ADVERTISEMENT

June ends with the victory of Chun Major | LPGA

ADVERTISEMENT

The third major championship of the season showcased a newly transformed Blue Course at the Congressional Country Club in what was a series of firsts: the first time the club had hosted a women’s major; the first time the redesigned course hosted a major competition; and the first time the Congress welcomed the world’s best players since the US Open in 2011.

Congressional made its return to competition to rave reviews as it produced a long and difficult trial that challenged every club in the bag. It won’t be long before the world’s best once again descend on Congress, as the KPMG Women’s PGA Championship marked the start of a nine-event partnership between the PGA of America and the club, which will host the PGA Championship, the Ryder Cup, and see the return of the KPMG Women’s PGA Championship in the coming years.

ADVERTISEMENT

For much of the week, it was In Gee Chun who seemed poised to make her return to the top of the women’s game. She had suffered back pain and a bout of depression and she hadn’t won on the LPGA Tour since 2018. And it had been six years since the two-time Grand Slam champion captured one of the biggest trophies in the women’s game. But when Chun opened with a dazzling 8-under par 64 at Congressional that left the rest of the field in awe, it looked like she might be on the comeback. But Lexi Thompson was looking for a comeback of her own.

Thompson, who has dealt with her fair share of heartbreak on the golf course, recently suffered heartbreak outside of the game with the recent loss of her grandmother, Mimi. In Congress, Thompson tried to use that loss as motivation, and her grandmother’s passing gave her a fresh perspective as she tried to be less critical of her mistakes and sought to see her time competing as a blessing.

On Sunday, Thompson mounted a charge in the final round to take a two-shot lead midway through the final round, but his short game failed him down the stretch and allowed Chun to retake a one-shot lead and head for the hole. 72. Chun made a final putt for par on the last to cement his comeback status and win his third major title and fourth LPGA Tour win. Thompson finished in second place for his sixth top-10 finish of the season.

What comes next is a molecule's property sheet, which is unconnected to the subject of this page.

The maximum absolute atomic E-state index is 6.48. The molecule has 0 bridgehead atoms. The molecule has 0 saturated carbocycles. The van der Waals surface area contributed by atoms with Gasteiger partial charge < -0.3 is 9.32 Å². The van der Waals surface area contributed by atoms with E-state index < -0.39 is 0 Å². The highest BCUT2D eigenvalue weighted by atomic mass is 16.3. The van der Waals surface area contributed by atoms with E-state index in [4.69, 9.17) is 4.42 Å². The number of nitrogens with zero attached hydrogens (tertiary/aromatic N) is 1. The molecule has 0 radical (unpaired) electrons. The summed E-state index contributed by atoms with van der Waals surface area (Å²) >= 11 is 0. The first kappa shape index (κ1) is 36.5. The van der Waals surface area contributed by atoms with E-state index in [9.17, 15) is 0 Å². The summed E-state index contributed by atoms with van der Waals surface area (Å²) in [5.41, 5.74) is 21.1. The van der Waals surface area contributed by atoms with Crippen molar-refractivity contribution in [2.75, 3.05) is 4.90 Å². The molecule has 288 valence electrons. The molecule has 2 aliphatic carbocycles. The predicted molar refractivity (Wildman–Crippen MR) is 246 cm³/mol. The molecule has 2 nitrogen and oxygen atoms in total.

The KPMG Women’s PGA Championship caps off a five-week stretch that saw more than one comeback as some of the biggest names in the women’s game returned to the winner’s circle on the LPGA Tour.

Eun Hee Ji captured the five-day challenge known as the Bank of Hope Match Play to win for the first time since 2019.

The following week, the Tour arrived at Pine Needles Lodge & Golf Club for the US Women’s Open. It was there that the Tour welcomed Nelly Korda’s return to competition for the first time since February, as she had withdrawn from the game to undergo surgery to remove a blood clot in her arm. And it was Minjee Lee who emerged victorious as the third player from Australia to win the US Women’s Open.

The following week, Brooke Henderson captured her first victory of the season at the ShopRite LPGA Classic, where she came from four shots back to win on Sunday.

The Tour then returned to the Meijer LPGA Classic, where a three-way tiebreaker between Korda, Jennifer Kupcho and Leona Maguire ensued. It was Kupcho who emerged victorious on the second playoff hole to capture her second win in as many months.

The LPGA Tour takes a two-week break before returning to compete in one of the most fun events on the calendar, the Dow Great Lakes Bay Invitational, where the Jutanugarn sisters look to defend their title. Then the final march to the final two majors of the season begins with the Amundi Evian Championship and AIG Women’s Open on the horizon.

Everyone loves a good comeback story and the KPMG Women’s PGA Championship produced one of the best as Congressional rejoined the major championship roster and In Gee Chun cemented her place, once again, at the top of the women’s game.

sniloans